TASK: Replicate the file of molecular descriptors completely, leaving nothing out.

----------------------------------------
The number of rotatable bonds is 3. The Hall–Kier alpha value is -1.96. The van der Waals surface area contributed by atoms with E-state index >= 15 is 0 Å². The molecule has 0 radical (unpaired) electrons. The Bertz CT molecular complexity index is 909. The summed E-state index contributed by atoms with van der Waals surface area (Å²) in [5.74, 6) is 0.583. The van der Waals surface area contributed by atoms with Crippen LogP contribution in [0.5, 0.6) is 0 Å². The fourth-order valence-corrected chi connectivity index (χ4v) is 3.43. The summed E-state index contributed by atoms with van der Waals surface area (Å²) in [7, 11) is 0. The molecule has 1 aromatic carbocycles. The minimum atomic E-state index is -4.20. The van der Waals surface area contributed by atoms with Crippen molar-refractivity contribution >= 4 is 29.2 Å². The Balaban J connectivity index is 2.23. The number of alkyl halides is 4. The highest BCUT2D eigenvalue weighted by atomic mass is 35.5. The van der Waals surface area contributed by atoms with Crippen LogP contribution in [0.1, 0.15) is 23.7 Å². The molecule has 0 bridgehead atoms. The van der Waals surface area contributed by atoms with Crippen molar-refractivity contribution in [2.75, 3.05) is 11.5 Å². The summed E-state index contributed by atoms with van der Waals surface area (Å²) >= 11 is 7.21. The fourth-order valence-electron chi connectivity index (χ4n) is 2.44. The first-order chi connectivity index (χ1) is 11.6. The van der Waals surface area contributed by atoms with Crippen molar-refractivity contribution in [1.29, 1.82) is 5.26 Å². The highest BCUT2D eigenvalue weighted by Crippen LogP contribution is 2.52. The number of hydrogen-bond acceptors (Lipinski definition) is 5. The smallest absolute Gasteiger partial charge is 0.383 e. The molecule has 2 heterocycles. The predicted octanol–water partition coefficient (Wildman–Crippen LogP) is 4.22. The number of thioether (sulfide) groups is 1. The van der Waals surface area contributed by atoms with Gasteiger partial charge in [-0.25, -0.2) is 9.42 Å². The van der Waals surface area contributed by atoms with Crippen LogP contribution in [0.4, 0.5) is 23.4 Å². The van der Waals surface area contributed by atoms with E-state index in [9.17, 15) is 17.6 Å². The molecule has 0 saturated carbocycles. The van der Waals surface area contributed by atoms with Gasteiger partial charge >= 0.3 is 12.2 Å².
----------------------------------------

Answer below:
The number of rotatable bonds is 3. The Hall–Kier alpha value is -1.96. The van der Waals surface area contributed by atoms with E-state index >= 15 is 0 Å². The molecule has 0 radical (unpaired) electrons. The Bertz CT molecular complexity index is 909. The summed E-state index contributed by atoms with van der Waals surface area (Å²) in [5.74, 6) is 0.583. The van der Waals surface area contributed by atoms with Crippen LogP contribution in [0.5, 0.6) is 0 Å². The fourth-order valence-corrected chi connectivity index (χ4v) is 3.43. The summed E-state index contributed by atoms with van der Waals surface area (Å²) in [7, 11) is 0. The molecule has 1 aromatic carbocycles. The minimum atomic E-state index is -4.20. The van der Waals surface area contributed by atoms with Crippen molar-refractivity contribution >= 4 is 29.2 Å². The Balaban J connectivity index is 2.23. The number of alkyl halides is 4. The highest BCUT2D eigenvalue weighted by atomic mass is 35.5. The van der Waals surface area contributed by atoms with Crippen LogP contribution in [0.1, 0.15) is 23.7 Å². The molecule has 0 bridgehead atoms. The van der Waals surface area contributed by atoms with Crippen molar-refractivity contribution in [2.75, 3.05) is 11.5 Å². The summed E-state index contributed by atoms with van der Waals surface area (Å²) >= 11 is 7.21. The fourth-order valence-electron chi connectivity index (χ4n) is 2.44. The first-order chi connectivity index (χ1) is 11.6. The van der Waals surface area contributed by atoms with Crippen molar-refractivity contribution in [1.29, 1.82) is 5.26 Å². The highest BCUT2D eigenvalue weighted by Crippen LogP contribution is 2.52. The number of hydrogen-bond acceptors (Lipinski definition) is 5. The smallest absolute Gasteiger partial charge is 0.383 e. The molecule has 2 heterocycles. The predicted octanol–water partition coefficient (Wildman–Crippen LogP) is 4.22. The number of thioether (sulfide) groups is 1. The van der Waals surface area contributed by atoms with Gasteiger partial charge in [-0.25, -0.2) is 9.42 Å². The van der Waals surface area contributed by atoms with Crippen LogP contribution in [0.4, 0.5) is 23.4 Å². The van der Waals surface area contributed by atoms with E-state index in [9.17, 15) is 17.6 Å². The molecule has 0 saturated carbocycles. The van der Waals surface area contributed by atoms with Gasteiger partial charge >= 0.3 is 12.2 Å².